It’s been a long 50 years since Spacewar first burned through CPU cycles on a PDP-11, and there have been a lot of games written and played in those years.
There’s a temptation to ask, sometimes, if there was any point to all of it. I mean, when it comes right down to it, computer games have just been another way of wasting the precious few heartbeats any of us get in our lifetimes.
Then I find a game like Battle Cats and I realize that it’s all been worth it. This game – if it is appropriate to call the culmination of 50 years of man’s collective endeavors a game – makes it all seem like it had a deeper meaning, like, like, like I’m writing a blog post at 3 in the morning and having trouble with vocabulary.
That’s pretty deep, huh?
I would not dream of summarizing Battle Cats without first giving it a chance to describe its own story:
Battle Cats is a tower defense sort of thing from Ponos, a Japanese company whose other games seem pretty biased towards 5-minute finger exercises and whose developers either have an absolutely terrible grasp of English or who are deliberately trolling me. I honestly can’t be sure either way. They definitely have the typical Japanese attitude towards western religions…
…which is to say, I don’t think they’re DELIBERATELY being offensive, but again I cannot be sure.
Anyway, this is a hell of a weird game. You are in command of a force of cats and cat-like creatures who invade Japan from Nagasaki and move, roughly, east and north, conquering all cities in your way. Each city costs a certain amount of energy to attack, you have a limited store of energy, and your energy takes a while to recharge – though, of course, you can always drop a few bucks to instantly refill your energy.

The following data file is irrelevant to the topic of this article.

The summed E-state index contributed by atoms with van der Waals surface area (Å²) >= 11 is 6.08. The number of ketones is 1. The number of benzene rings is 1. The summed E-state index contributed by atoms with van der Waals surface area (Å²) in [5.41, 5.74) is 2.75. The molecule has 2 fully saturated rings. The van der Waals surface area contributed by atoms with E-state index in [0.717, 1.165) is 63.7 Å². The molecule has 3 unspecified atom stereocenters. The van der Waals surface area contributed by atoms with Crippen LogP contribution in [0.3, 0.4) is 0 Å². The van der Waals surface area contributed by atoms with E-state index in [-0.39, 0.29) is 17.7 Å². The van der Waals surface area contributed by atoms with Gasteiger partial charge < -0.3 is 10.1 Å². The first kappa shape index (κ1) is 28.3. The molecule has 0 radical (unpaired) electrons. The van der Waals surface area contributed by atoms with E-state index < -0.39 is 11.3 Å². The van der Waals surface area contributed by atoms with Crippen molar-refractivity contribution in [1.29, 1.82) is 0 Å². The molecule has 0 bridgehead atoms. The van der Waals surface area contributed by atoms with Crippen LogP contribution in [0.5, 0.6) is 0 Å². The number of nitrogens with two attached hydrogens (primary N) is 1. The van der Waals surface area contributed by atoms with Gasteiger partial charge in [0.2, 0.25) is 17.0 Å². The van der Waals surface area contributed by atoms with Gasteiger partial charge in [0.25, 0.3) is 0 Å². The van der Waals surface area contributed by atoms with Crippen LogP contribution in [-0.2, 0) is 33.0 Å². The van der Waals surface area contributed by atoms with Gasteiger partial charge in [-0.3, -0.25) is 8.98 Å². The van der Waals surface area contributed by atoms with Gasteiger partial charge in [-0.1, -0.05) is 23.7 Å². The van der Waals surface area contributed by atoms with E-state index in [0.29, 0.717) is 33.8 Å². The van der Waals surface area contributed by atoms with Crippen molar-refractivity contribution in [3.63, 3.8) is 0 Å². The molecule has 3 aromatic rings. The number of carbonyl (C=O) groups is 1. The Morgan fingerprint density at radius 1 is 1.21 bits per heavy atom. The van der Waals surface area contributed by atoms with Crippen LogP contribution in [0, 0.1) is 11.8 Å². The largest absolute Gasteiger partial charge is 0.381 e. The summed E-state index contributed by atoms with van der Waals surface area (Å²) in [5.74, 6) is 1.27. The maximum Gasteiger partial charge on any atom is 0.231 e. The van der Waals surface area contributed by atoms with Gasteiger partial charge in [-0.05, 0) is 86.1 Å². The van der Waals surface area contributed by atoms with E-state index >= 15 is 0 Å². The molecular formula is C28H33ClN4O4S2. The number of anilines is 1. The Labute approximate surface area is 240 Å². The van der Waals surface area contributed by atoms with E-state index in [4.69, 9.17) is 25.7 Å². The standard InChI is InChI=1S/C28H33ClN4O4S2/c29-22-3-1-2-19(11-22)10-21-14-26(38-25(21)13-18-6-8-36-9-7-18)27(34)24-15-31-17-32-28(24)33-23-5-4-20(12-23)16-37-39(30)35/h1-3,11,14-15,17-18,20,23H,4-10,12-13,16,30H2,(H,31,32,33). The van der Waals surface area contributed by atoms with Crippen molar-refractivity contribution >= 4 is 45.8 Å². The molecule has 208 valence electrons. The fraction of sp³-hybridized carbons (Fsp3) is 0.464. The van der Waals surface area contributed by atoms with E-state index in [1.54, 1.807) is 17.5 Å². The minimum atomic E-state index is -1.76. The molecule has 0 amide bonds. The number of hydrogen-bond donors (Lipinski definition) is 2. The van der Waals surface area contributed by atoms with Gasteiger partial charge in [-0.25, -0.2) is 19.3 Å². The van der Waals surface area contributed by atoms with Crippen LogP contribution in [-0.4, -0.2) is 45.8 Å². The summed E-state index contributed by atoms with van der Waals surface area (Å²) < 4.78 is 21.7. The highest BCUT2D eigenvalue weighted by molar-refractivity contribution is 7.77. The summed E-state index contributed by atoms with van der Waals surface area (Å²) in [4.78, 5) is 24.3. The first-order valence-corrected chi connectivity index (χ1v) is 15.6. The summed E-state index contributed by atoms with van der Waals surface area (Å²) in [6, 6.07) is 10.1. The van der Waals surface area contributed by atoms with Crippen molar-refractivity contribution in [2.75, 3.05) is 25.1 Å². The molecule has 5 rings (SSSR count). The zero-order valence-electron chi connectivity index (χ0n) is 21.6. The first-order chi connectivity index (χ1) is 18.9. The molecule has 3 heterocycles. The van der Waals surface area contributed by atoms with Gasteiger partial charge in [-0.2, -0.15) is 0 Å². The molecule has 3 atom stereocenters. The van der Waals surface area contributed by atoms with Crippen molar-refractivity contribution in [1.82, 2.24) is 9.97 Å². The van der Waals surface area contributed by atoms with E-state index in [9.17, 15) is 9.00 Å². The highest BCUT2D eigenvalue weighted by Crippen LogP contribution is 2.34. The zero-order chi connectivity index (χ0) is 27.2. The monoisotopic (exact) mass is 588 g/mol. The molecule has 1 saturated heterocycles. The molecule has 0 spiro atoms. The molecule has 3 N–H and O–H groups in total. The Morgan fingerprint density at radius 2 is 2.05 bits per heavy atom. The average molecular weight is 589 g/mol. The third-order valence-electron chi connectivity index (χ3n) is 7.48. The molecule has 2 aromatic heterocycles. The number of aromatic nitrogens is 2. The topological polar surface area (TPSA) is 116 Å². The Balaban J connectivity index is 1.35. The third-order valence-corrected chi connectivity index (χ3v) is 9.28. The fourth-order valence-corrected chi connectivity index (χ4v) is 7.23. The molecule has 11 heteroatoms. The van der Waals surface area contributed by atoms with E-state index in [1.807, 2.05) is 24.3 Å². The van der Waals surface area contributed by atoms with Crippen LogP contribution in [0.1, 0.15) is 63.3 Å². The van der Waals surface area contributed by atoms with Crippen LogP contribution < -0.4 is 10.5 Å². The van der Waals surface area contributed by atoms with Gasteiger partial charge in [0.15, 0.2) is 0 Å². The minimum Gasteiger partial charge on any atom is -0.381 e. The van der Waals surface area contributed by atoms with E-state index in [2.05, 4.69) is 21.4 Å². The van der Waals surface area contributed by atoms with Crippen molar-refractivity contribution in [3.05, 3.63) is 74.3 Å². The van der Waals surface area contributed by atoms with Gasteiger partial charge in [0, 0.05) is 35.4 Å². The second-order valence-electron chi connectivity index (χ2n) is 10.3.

OR, you can play the game for 15 or 20 minute stretches at any given time, generally make consistant progress, and get to the end credits without spending a penny, which is what I did and which I feel a little guilty about.
But enough about the game’s theoretical revenue stream.
Play is simple enough. You have a tower, the defending city has a tower, you have to attack the opposing tower while it throws out defenders and one or the other of you is going to wind up a pile of rubble.
Your units are, of course, adorable for the most part.
Seriously, it’s a kitty cat with a big axe. Its name is Axe Cat.
Some of your units are a little less adorable, like these tall “Gross Cats” shown assaulting the enemy base in Okayama.
You’ll get a lot more out of this game if you know a little bit about Japanese cities, by the way, because the bases are usually modeled after a local specialty food or – in this case – Momotaro, since Okayama is the home of Momotaro.
It’s a pretty deep game . You have nine units that can be purchased and upgraded using XP gained from clearing levels, but you can use the same XP for quite a few other purposes – buying upgrades to your tower, improving your money gain rate, lowering cooldowns on summoning new cats or increasing your energy tank so you can play more at a time, for example. In the early game, when you don’t have a lot of XP, you wind up making a lot of tradeoffs and agonizing over which cats to upgrade first.
Cats do have a level cap – once they hit level 10, they evolve into their final form which generally looks quite odd but also kicks all kinds of arse. The bean-shaped “Tank Cats” and long-legged “Gross Cats” from the previous image, as an example, look quite different in this next one:
This represents a pretty common mid-game opening, by the way. The rectangular cats are very tanky, they take a lot of beating but don’t put out a lot of damage. The long-legged cats cat hang out behind the tanky cats and kick things with relative impunity. This works until about level 40 (of 48) when the game suddenly turns into a damage race, which is quite a shock if you’ve gotten used to turtling up and building up your reserves before venturing forth.
Not that I would know anything about that. It uh happened to a friend. A friend who suddenly had to go back and do a lot of grinding in earlier levels.
Anyway, it’s bizarre, it’s free, it’s generally adorable and it has killer seals in it.
Oh, and it’s even available for Android devices in addition to iOS, so – for once – Android owners aren’t being left out in the cold.
Anyway, since this represents the pinnacle of video games for now and for all time, and since the only direction we have to go from here is downhill, you should probably check it out.